Growing Up in Silence (Part I)

Born of two deaf parents, Samme had to assume a lot of family responsibilities from a tender age.

By Frédéric Lebeuf

Now in her 30s, Samme decided to live out her dream and become a professional singer. She also decided to devote herself to a cause very close to her heart: since January of 2020, this singer-songwriter has been the ambassador for la Fondation des Sourds du Québec (the Quebec Foundation for the Deaf).

A Unique Upbringing
From the age of 3 or 4, Samme could communicate in sign language. That’s when she realized that her parents were deaf.

“When you go to friends’ houses and their parents can hear you, you realize that your situation is different than theirs,” she says.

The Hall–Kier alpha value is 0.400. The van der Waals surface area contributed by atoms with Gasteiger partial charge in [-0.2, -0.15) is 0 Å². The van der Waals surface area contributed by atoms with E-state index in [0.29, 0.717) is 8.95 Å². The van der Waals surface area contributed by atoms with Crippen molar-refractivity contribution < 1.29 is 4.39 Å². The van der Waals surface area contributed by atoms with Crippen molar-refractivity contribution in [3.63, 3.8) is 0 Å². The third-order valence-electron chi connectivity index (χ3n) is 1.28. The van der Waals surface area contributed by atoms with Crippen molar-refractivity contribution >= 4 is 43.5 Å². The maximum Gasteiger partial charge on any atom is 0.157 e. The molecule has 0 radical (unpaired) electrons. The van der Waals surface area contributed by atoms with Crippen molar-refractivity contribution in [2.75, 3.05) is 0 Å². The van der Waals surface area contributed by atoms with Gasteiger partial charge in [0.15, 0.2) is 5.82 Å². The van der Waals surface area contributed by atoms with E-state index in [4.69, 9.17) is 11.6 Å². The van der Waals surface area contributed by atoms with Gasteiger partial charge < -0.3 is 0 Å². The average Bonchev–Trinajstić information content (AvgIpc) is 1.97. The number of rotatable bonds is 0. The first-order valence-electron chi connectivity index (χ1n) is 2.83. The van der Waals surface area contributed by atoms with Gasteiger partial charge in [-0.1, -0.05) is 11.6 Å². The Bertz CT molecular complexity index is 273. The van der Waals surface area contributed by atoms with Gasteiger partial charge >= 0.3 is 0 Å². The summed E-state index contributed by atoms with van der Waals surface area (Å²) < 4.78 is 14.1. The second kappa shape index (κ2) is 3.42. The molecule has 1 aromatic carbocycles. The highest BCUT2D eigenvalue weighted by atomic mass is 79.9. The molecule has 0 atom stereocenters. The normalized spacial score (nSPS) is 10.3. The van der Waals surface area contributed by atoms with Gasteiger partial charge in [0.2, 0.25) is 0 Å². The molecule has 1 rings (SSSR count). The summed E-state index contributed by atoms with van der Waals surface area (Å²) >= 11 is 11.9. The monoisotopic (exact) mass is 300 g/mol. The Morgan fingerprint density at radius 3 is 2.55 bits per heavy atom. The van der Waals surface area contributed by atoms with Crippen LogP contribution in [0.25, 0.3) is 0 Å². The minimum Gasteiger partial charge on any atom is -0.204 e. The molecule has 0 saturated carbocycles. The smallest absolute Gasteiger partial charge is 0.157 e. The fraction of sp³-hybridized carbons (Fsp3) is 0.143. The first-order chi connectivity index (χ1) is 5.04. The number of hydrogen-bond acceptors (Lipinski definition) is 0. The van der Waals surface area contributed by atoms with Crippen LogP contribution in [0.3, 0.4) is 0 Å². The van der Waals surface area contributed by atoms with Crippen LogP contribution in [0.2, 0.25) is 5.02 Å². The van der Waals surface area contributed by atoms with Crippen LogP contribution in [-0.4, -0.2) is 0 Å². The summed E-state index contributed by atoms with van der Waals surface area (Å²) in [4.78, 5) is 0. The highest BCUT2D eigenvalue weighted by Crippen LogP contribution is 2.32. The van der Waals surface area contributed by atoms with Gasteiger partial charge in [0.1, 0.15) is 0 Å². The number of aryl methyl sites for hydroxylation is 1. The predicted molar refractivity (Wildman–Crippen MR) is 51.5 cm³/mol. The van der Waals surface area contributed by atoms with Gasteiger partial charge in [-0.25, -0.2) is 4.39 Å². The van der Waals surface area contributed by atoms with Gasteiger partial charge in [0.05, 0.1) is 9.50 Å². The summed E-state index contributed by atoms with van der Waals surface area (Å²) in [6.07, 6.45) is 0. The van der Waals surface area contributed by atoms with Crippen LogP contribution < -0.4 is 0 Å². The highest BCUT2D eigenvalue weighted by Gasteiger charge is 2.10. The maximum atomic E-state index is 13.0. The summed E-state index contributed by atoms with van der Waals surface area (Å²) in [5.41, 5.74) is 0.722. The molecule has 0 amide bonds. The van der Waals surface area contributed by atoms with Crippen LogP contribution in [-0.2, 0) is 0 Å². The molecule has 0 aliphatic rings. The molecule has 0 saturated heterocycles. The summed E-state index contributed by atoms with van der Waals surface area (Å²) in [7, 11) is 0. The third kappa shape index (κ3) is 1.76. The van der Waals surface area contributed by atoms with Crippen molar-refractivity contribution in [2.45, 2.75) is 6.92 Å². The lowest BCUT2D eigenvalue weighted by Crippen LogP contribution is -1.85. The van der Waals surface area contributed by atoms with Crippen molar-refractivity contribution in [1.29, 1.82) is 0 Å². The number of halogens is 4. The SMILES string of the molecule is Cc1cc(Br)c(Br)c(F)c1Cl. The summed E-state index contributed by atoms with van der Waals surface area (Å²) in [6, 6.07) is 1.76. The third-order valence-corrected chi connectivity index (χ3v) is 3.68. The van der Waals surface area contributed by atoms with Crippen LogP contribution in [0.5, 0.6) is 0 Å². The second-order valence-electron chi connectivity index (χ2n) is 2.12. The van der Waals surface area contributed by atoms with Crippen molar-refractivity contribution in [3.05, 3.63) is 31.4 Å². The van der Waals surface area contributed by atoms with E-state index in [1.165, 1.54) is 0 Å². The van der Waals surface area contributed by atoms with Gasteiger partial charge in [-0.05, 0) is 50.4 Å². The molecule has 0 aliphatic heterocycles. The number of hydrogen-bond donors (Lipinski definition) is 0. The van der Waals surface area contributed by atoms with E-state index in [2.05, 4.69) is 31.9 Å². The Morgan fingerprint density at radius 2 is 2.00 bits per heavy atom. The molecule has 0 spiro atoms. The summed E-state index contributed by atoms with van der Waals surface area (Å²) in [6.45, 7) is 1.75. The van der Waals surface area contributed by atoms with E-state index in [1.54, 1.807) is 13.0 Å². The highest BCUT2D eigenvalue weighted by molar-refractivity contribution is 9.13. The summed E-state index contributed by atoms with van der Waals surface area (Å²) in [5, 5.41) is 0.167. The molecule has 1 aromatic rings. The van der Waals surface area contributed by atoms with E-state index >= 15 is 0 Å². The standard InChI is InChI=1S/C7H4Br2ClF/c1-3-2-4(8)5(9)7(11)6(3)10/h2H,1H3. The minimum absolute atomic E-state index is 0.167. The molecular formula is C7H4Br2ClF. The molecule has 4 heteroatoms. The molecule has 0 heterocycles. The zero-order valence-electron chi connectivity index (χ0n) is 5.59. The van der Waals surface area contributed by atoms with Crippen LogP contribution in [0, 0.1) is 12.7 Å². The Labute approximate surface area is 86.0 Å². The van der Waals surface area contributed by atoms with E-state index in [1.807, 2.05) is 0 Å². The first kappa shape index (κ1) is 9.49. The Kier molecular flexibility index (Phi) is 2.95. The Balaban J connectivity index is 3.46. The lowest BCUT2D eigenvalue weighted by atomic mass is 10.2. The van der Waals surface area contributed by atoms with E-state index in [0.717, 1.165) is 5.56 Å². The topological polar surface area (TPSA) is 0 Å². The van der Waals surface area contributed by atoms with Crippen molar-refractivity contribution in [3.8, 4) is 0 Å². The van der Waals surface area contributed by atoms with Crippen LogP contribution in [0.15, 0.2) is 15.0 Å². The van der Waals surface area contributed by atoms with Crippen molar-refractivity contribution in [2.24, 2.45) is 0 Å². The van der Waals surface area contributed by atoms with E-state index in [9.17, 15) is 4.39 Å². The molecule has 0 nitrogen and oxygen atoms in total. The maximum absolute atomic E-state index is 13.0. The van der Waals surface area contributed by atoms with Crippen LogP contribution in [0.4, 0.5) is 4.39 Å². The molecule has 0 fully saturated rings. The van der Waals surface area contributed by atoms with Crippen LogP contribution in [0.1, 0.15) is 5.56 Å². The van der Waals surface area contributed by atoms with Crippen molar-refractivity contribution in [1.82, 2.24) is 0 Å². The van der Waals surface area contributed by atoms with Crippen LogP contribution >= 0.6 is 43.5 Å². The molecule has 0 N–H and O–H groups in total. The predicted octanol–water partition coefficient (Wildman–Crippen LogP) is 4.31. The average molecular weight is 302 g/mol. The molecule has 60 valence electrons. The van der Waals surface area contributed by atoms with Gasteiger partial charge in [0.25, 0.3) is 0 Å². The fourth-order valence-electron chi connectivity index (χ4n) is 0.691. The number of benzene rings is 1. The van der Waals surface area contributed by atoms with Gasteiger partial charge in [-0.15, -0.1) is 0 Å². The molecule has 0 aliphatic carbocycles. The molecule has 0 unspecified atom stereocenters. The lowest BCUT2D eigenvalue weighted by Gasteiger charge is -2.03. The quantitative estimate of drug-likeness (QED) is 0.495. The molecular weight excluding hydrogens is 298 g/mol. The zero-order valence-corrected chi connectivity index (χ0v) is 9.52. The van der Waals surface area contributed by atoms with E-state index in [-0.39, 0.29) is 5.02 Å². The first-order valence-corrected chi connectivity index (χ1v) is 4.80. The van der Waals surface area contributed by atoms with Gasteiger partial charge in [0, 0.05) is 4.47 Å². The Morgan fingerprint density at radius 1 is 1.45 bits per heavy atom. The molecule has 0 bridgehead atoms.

Soon she learned to do things on her own, giving her a sense of responsibility. She had to perform adult tasks. For example, she had to answer the telephone, translate everything, arrange medical appointments and even manage the mortgage.

Since her mother tongue was sign language, school wasn’t that easy for her. “I had trouble at school,” she says, especially in French. “Tutors and speech therapists supervised me each term, and nobody at home helped me with my homework.”

Since syntax (the order of words) and verb tenses are simplified in sign language, she struggled with her courses. She had to work hard to perfect her French and get into Cegep.

“Since my parents were limited, they couldn’t just take any job. It was tough financially, because my father earned minimum wage and my mother stayed home. Regardless, we had some lovely family moments. Our house was filled with love, harmony, respect, and a sense of communication,” Samme recalls.

Her father was born deaf because his mother contracted meningitis during her pregnancy.

First seen in: Reflet de Société, Vol. 28, no. 3, été (summer) 2020, pages 12-14

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